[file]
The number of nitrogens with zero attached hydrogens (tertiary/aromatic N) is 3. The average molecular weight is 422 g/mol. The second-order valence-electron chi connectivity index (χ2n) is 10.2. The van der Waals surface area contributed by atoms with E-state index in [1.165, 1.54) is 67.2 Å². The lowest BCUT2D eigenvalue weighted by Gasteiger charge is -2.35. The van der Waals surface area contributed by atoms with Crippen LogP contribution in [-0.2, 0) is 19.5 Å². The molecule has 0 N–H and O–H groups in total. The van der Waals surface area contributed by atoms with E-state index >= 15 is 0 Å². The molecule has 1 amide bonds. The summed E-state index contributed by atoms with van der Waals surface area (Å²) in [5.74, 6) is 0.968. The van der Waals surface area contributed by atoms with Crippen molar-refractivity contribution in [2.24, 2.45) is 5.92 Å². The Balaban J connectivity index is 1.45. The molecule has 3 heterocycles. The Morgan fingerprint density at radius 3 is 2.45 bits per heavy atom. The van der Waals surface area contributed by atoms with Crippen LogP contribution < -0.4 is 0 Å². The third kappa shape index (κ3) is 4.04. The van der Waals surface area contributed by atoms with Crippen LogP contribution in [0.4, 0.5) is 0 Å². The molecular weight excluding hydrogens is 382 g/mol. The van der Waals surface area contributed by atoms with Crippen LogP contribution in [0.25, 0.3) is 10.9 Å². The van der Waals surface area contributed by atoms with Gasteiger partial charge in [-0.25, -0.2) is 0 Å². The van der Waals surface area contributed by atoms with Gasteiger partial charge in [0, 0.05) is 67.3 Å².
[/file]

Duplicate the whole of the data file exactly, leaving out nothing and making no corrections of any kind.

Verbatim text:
The number of nitrogens with zero attached hydrogens (tertiary/aromatic N) is 3. The average molecular weight is 422 g/mol. The second-order valence-electron chi connectivity index (χ2n) is 10.2. The van der Waals surface area contributed by atoms with E-state index in [1.165, 1.54) is 67.2 Å². The lowest BCUT2D eigenvalue weighted by Gasteiger charge is -2.35. The van der Waals surface area contributed by atoms with Crippen LogP contribution in [-0.2, 0) is 19.5 Å². The molecule has 0 N–H and O–H groups in total. The van der Waals surface area contributed by atoms with E-state index >= 15 is 0 Å². The molecule has 1 amide bonds. The summed E-state index contributed by atoms with van der Waals surface area (Å²) in [5.74, 6) is 0.968. The van der Waals surface area contributed by atoms with Crippen molar-refractivity contribution in [2.24, 2.45) is 5.92 Å². The Balaban J connectivity index is 1.45. The molecule has 3 heterocycles. The Morgan fingerprint density at radius 3 is 2.45 bits per heavy atom. The van der Waals surface area contributed by atoms with Crippen LogP contribution < -0.4 is 0 Å². The third kappa shape index (κ3) is 4.04. The van der Waals surface area contributed by atoms with Crippen LogP contribution in [0.4, 0.5) is 0 Å². The molecular weight excluding hydrogens is 382 g/mol. The van der Waals surface area contributed by atoms with Crippen LogP contribution in [0.25, 0.3) is 10.9 Å². The van der Waals surface area contributed by atoms with Gasteiger partial charge in [-0.25, -0.2) is 0 Å². The van der Waals surface area contributed by atoms with Gasteiger partial charge in [0, 0.05) is 67.3 Å².